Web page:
When You are Old
William Butler Yeats, 1891
Every culture has its love poetry, you might think, and maybe you’d be right, but you’d also be surprised to see that sometimes love seems to be the main thing men sing about, and sometimes not. What young men sing about now, with hearts full of joy or sorrow, I’m not sure. You’d have to ask them what they find most dear. I hope they are still encouraged to look for their most precious earthly treasure in a beautiful and gracious woman.
And what if you fall deeply in love, and for one reason or another the love is not requited, or it is requited with appreciation or friendship or gratitude, but not with any love that binds man and woman in marriage? You might walk away from that love, let it go, try to forget it, and, as they say, “move on.” But try, my dear reader, to imagine a young man full of ardent passion and the highest intellectual and patriotic ideals, falling in love with a beautiful woman possessed of the same passion and ideals, in a nation they have devoted their lives to, a nation struggling for its liberty. You can no more walk away from that than you can walk away from your soul. And that is what happened to the young poet, William Butler Yeats, who fell in love with Maud Gonne, an actress and an Irish separatist, a passionate adherent to whatever she took in hand, some of it half mad, and never reliably on the side of any traditional morality. Yeats proposed to her many times over a long stretch of years, and she always turned him down. Every photograph I’ve seen of Maud Gonne suggests that she was self-willed, intelligent, of a classical and somewhat haughty bearing. You can tell why Yeats was enthralled, and why that was not necessarily an easy thing for him.
Here, in 1891, just two years after he met her, the young Yeats imagines that she is reading a book many years later, when she is “old and grey.” Probably it is a book of Yeats’ own poems. And as she reads, she remembers that many men loved her for what was most obviously lovable, her “moments of glad grace,” but there was only one man who loved her “pilgrim soul,” her restless yearning, her sorrows; only one man who really knew who she was.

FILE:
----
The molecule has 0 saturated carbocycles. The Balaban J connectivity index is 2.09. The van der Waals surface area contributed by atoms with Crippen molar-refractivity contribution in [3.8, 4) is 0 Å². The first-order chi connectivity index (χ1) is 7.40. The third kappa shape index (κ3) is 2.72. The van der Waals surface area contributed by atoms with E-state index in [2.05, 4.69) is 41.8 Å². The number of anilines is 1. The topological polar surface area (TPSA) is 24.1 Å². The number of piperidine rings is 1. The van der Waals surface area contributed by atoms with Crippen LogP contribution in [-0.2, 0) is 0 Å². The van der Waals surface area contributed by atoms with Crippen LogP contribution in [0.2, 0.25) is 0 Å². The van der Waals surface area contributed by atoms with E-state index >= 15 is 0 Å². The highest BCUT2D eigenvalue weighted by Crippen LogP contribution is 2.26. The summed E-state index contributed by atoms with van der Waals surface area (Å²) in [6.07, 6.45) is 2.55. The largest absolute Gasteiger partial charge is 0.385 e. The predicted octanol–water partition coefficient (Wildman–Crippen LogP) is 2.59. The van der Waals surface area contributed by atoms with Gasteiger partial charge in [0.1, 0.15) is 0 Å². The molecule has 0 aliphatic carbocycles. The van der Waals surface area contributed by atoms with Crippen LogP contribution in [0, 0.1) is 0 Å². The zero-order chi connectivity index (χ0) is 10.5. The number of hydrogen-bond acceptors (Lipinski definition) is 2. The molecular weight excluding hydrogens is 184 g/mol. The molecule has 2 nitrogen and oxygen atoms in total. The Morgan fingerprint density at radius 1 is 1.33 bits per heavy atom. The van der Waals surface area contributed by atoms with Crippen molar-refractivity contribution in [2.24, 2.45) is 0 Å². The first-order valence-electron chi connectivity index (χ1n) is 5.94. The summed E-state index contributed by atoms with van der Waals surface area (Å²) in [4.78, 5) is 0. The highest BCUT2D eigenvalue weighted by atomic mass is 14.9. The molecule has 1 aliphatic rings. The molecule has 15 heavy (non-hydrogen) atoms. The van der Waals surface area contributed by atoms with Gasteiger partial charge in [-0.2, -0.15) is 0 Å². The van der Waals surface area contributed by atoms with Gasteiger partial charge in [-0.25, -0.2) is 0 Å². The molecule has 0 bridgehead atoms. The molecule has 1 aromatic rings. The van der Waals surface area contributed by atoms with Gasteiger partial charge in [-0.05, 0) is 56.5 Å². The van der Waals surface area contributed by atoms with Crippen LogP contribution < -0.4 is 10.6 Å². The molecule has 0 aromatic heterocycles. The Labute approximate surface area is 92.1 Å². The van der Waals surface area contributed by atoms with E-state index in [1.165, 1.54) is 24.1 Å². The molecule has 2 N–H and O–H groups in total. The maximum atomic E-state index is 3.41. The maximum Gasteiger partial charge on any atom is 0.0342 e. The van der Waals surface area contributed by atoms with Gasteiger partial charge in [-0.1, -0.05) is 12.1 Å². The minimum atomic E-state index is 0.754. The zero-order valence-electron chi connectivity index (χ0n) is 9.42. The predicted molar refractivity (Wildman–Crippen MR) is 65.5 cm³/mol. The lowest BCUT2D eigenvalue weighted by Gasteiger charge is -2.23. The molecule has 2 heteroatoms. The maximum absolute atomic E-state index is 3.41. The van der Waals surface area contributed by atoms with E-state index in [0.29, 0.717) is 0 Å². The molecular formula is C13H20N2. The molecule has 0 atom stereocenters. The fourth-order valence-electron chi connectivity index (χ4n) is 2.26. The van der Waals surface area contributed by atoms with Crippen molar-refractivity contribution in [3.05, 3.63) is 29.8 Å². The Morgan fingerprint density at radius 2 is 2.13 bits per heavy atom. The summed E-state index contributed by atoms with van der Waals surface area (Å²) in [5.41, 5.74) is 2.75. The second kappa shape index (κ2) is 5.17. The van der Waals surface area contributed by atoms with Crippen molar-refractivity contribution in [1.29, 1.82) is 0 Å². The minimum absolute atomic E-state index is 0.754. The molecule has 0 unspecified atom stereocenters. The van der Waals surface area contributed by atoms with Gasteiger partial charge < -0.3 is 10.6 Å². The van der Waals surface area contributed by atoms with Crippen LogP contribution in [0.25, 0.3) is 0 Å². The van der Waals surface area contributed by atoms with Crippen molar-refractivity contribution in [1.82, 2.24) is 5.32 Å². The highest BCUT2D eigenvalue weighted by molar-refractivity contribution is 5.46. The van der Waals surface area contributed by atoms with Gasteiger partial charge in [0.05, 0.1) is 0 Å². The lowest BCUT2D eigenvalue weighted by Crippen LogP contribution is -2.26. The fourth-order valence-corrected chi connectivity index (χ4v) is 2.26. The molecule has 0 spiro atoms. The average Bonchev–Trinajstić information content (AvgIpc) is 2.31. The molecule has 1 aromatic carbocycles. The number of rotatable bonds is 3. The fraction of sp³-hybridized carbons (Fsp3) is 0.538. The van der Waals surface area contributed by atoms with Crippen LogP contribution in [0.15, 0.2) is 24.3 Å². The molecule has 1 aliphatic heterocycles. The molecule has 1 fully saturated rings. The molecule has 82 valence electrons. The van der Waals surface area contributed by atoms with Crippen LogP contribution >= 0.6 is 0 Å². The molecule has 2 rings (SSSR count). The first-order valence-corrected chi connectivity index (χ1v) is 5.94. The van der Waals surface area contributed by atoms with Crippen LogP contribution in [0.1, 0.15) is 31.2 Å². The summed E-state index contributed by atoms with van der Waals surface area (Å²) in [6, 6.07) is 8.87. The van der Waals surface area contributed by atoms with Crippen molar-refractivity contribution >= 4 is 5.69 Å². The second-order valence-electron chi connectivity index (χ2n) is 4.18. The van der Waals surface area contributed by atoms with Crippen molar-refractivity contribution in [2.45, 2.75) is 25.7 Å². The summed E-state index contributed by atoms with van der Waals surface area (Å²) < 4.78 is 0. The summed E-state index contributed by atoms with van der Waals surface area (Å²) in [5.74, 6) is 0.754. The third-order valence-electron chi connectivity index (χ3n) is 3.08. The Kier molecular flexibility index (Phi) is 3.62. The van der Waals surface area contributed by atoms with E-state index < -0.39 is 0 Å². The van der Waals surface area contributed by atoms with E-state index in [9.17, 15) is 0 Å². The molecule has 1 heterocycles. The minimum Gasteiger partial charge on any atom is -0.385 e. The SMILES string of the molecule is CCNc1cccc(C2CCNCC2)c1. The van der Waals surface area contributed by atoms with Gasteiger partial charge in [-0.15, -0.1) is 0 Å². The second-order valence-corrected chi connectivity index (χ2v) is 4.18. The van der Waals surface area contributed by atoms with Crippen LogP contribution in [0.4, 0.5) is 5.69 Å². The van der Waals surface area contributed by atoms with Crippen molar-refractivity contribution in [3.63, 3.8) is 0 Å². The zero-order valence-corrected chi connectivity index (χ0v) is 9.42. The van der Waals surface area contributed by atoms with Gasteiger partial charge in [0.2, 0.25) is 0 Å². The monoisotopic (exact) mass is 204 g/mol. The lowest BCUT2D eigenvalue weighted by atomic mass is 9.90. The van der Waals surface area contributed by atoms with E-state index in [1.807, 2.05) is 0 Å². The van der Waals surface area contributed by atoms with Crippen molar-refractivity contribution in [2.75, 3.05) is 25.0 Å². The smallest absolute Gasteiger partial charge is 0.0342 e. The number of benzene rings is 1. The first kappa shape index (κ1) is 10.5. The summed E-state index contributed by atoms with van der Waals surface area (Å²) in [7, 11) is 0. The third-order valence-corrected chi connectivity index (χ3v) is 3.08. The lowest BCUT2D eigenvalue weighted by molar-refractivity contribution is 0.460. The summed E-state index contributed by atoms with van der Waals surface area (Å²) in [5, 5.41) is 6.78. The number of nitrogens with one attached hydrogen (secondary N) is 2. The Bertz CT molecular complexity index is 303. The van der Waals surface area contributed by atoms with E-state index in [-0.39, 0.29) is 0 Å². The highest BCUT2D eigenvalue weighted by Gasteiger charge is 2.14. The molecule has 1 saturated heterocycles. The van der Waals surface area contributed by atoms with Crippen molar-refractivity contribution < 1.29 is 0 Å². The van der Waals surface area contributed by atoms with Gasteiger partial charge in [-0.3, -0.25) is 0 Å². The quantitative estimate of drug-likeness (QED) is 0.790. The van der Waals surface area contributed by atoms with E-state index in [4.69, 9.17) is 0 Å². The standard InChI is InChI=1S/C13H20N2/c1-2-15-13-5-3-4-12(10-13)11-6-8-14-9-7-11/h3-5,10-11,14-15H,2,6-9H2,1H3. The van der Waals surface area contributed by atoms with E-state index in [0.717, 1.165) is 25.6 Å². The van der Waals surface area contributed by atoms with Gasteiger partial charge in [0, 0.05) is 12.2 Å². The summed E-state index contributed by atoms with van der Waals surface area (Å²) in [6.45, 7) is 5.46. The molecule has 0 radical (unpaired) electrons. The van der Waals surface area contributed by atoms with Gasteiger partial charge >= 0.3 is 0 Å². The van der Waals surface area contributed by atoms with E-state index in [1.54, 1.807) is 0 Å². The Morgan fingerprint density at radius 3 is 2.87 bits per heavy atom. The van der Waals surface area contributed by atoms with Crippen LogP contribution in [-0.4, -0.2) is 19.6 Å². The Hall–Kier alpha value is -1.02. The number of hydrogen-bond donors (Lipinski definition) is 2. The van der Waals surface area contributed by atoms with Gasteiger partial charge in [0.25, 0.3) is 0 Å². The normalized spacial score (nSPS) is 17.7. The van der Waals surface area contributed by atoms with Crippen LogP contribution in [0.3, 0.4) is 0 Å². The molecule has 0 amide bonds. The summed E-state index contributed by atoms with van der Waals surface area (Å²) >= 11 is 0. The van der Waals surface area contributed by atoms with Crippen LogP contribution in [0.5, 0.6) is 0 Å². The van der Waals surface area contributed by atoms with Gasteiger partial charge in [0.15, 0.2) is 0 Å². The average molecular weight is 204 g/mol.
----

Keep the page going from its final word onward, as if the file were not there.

Yet she did not respond. And now, as she sits and nods by the fire, and as the grate in the fireplace with its iron bars suggest a quiet and settled prison, he begs her to “murmur, a little sadly” — or he foretells that she shall do so — about the Love that fled, to walk on the high mountains, pacing alone, and to hide his face “among a crowd of stars.”
A love poem it still is, because the poet is still warning his beloved that it should not be so, she should not allow this to happen. There must still be hope! But how beautiful are the words, so simple, you might think you could have written them yourself; but all the art here is in hiding the fact that there is any art at all. The heart speaks, and hopes that another heart will hear.
When you are old and grey and full of sleep, And nodding by the fire, take down this book, And slowly read, and dream of the soft look Your eyes had once, and of their shadows deep; How many loved your moments of glad grace, And loved your beauty with love false or true, But one man loved the pilgrim soul in you, And loved the sorrows of your changing face; And bending down beside the glowing bars, Murmur, a little sadly, how Love fled And paced upon the mountains overhead And hid his face amid a crowd of stars.
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